Prague, the Czech Republic capital is a must-see place for all travellers exploring the beauty of Europe.

Walking on the Charles Bridge, exploring Prague Castle, one of the most impressive castles in Europe, or just tasting the world-famous Czech beer is something which should be on everyone’s bucket list.

It is no wonder that many travellers are so fascinated about Prague that they decide to stay more than just few days and start living in Prague as expats or digital nomads.

Prague-castle, living in prague, czech republic

Prague Castle

If you are thinking about making this move yourself, here is what you need to know about the cost of living in the Czech Republic.

Living in Prague, Czech Republic

Once you start living in Prague, you get to see places and experience events you don’t get to experience as a tourist.

Admiring the Prague Astronomical Clock in the Old Town Square and taking pictures in the enormous Wenceslas square is something each tourist can brag about but rarely any can say that they have used a paternoster lift or escaped the bustle of the city to the nature reserve, Divoká Šárka, located on the outskirts of Prague.

Moreover, not many visitors of Prague have the chance to experience one of the many food festivals taking place in Prague throughout the year.

These festivals range from popular beer and burger festivals to ice cream festivals, street food festivals and many more. Not to mention that you get to experience the famous Signal Festival held annually in October.

Signal-festival, living in prague, czech republic

Signal Festival

Living in the Czech Republic as an expat or a digital nomad means experiencing the city from all its sides.

Cost of living in Prague, Czech Republic

The Czech Republic has not adopted Euro as their common currency yet and uses the Czech crown (CZK). Because of its favourable exchange rate for EUR and USD, visiting the Czech Republic is very affordable for almost any visitors, especially those coming from within the EU or North America.

Eating out in Prague

Eating out in Prague is quite affordable if you dine in restaurants outside of the main tourist spots where prices are inflated to astronomical heights – just as in any other big city.

If you dine in a normal restaurant, expect to pay 90 CZK – 140 CZK (USD4 – USD6) for lunch and around 140 CZK to 220 CZK (USD6 – USD10) for dinner.

For the famous Czech beer, expect to pay as little as 20 CZK (USD1) for a bottle in a supermarket and around 45 CZK (USD2) if you get a drafted beer in a pub or in a bar. The often repeated saying that beer in the Czech Republic is cheaper than water is indeed true.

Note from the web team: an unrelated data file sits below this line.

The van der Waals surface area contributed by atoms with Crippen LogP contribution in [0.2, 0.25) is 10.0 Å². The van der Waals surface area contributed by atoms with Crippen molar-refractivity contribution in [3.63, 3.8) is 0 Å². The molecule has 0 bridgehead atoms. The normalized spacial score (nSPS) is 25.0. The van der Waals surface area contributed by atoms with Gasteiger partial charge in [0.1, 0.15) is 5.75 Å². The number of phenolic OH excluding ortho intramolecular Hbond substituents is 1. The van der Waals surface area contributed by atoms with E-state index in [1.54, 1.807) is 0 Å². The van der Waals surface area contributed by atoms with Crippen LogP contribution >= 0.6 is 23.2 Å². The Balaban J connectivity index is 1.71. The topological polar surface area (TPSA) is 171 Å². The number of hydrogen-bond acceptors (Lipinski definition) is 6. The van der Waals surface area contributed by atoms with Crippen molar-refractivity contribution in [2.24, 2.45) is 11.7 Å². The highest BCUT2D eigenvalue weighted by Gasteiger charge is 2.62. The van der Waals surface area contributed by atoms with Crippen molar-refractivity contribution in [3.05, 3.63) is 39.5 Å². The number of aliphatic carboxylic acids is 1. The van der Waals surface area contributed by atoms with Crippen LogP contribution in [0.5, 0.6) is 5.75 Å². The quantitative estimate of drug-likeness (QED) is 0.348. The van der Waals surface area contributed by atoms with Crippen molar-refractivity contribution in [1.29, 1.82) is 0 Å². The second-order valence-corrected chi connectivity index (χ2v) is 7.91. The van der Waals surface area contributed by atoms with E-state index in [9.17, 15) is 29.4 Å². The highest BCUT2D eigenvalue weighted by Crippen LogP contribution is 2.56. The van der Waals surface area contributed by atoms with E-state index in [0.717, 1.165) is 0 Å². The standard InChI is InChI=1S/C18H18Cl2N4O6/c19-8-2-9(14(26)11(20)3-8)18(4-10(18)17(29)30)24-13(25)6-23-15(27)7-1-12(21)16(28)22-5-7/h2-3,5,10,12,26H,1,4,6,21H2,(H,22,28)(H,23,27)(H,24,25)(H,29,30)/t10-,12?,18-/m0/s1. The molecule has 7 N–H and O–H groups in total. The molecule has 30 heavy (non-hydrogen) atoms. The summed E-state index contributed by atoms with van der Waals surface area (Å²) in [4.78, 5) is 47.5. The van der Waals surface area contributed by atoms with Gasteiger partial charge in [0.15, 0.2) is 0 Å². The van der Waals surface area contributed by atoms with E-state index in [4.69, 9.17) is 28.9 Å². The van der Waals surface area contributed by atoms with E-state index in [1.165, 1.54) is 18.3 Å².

Travelling around the Czech Republic

Train-transportation, living in prague, czech republic

Depending on which areas you stay in Prague, travelling around the Czech Republic and to its neighbouring countries can be cheap too. Because of the fierce competition fight between the two main bus providers Student Agency and FlixBus, the prices are very affordable.

For instance, you can get to the second largest Czech city, Brno, for as low as 200 CZK (USD9) and to Berlin for 390 CZK (USD17).

The Czech Republic has also very dense rail network so travelling by train is very convenient but can be a little more expensive than traveling by a bus. For instance, travelling to Brno, you would pay 200 CZK (USD9) and to Berlin 760 CZK (USD34).

Mobile plans in Prague, Czech Republic

What’s on the contrary not cheap is the price for telecommunication. The Czech Republic has one of the highest prices for the mobile internet. You can get 7GB for 790 CZK (USD35).

An alternative would be to get an electronic SIM on Airalo, the world’s first eSIM store which eliminates the need for roaming plans or the hassle of hunting for physical SIM cards. Travellers can have access to local electronic SIMs from over 160+ countries through their website.

Read more about it here!

Finding accommodation in Prague, Czech Republic

Accommodation-in-Prague, living in prague, czech republicPrices of accommodation differ based on the location you live in, with Prague being the most expensive place to live. Still, it’s not surprising that pretty much all expats want to live in Prague, the capital city.